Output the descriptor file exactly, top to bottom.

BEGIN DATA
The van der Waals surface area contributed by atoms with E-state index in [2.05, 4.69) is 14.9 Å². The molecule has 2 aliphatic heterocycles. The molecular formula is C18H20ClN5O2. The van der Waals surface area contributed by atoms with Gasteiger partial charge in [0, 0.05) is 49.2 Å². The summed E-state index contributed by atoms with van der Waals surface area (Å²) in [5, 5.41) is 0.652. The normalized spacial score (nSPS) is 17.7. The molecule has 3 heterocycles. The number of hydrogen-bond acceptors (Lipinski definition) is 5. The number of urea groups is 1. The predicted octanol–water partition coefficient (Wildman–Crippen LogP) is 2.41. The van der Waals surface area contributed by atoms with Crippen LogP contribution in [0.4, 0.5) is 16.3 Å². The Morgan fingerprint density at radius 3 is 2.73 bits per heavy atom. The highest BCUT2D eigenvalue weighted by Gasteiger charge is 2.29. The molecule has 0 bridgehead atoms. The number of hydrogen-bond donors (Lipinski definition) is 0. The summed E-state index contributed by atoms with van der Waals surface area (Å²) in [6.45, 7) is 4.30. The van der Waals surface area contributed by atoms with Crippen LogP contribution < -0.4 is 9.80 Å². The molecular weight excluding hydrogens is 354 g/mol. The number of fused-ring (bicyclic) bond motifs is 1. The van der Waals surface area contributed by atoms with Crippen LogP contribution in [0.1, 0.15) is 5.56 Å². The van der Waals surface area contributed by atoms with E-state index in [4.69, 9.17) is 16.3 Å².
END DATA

The van der Waals surface area contributed by atoms with E-state index in [2.05, 4.69) is 14.9 Å². The molecule has 2 aliphatic heterocycles. The molecular formula is C18H20ClN5O2. The van der Waals surface area contributed by atoms with Gasteiger partial charge in [0, 0.05) is 49.2 Å². The summed E-state index contributed by atoms with van der Waals surface area (Å²) in [5, 5.41) is 0.652. The normalized spacial score (nSPS) is 17.7. The molecule has 3 heterocycles. The number of hydrogen-bond acceptors (Lipinski definition) is 5. The number of urea groups is 1. The predicted octanol–water partition coefficient (Wildman–Crippen LogP) is 2.41. The van der Waals surface area contributed by atoms with Crippen LogP contribution in [0.4, 0.5) is 16.3 Å². The Morgan fingerprint density at radius 3 is 2.73 bits per heavy atom. The highest BCUT2D eigenvalue weighted by Gasteiger charge is 2.29. The molecule has 0 bridgehead atoms. The number of hydrogen-bond donors (Lipinski definition) is 0. The summed E-state index contributed by atoms with van der Waals surface area (Å²) in [6.45, 7) is 4.30. The van der Waals surface area contributed by atoms with Crippen LogP contribution < -0.4 is 9.80 Å². The molecular weight excluding hydrogens is 354 g/mol. The number of fused-ring (bicyclic) bond motifs is 1. The van der Waals surface area contributed by atoms with Crippen LogP contribution in [0.1, 0.15) is 5.56 Å². The van der Waals surface area contributed by atoms with E-state index in [4.69, 9.17) is 16.3 Å².